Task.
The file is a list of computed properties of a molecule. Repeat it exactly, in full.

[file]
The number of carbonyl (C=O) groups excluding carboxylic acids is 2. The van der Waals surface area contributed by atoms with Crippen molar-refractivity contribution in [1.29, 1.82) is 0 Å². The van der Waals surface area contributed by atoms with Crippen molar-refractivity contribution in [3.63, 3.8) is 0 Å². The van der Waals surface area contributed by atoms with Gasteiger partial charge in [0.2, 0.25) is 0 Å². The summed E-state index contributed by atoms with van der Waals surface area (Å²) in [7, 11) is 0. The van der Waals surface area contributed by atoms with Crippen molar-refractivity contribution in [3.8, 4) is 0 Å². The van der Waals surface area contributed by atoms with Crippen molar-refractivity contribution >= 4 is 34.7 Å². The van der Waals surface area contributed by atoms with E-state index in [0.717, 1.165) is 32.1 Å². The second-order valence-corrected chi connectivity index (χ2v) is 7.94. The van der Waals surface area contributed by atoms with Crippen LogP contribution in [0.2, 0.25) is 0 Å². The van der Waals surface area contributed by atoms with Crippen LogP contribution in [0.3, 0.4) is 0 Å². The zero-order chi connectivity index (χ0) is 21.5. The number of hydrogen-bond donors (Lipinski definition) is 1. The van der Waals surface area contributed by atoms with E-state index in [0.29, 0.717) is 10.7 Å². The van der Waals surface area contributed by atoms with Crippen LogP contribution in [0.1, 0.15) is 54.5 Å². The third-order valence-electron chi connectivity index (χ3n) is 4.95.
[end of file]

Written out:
The number of carbonyl (C=O) groups excluding carboxylic acids is 2. The van der Waals surface area contributed by atoms with Crippen molar-refractivity contribution in [1.29, 1.82) is 0 Å². The van der Waals surface area contributed by atoms with Crippen molar-refractivity contribution in [3.63, 3.8) is 0 Å². The van der Waals surface area contributed by atoms with Gasteiger partial charge in [0.2, 0.25) is 0 Å². The summed E-state index contributed by atoms with van der Waals surface area (Å²) in [7, 11) is 0. The van der Waals surface area contributed by atoms with Crippen molar-refractivity contribution in [3.8, 4) is 0 Å². The van der Waals surface area contributed by atoms with Crippen molar-refractivity contribution >= 4 is 34.7 Å². The van der Waals surface area contributed by atoms with E-state index in [0.717, 1.165) is 32.1 Å². The second-order valence-corrected chi connectivity index (χ2v) is 7.94. The van der Waals surface area contributed by atoms with Crippen LogP contribution in [0.2, 0.25) is 0 Å². The van der Waals surface area contributed by atoms with Crippen LogP contribution in [0.3, 0.4) is 0 Å². The zero-order chi connectivity index (χ0) is 21.5. The number of hydrogen-bond donors (Lipinski definition) is 1. The van der Waals surface area contributed by atoms with E-state index in [0.29, 0.717) is 10.7 Å². The van der Waals surface area contributed by atoms with Crippen LogP contribution in [0.1, 0.15) is 54.5 Å². The third-order valence-electron chi connectivity index (χ3n) is 4.95.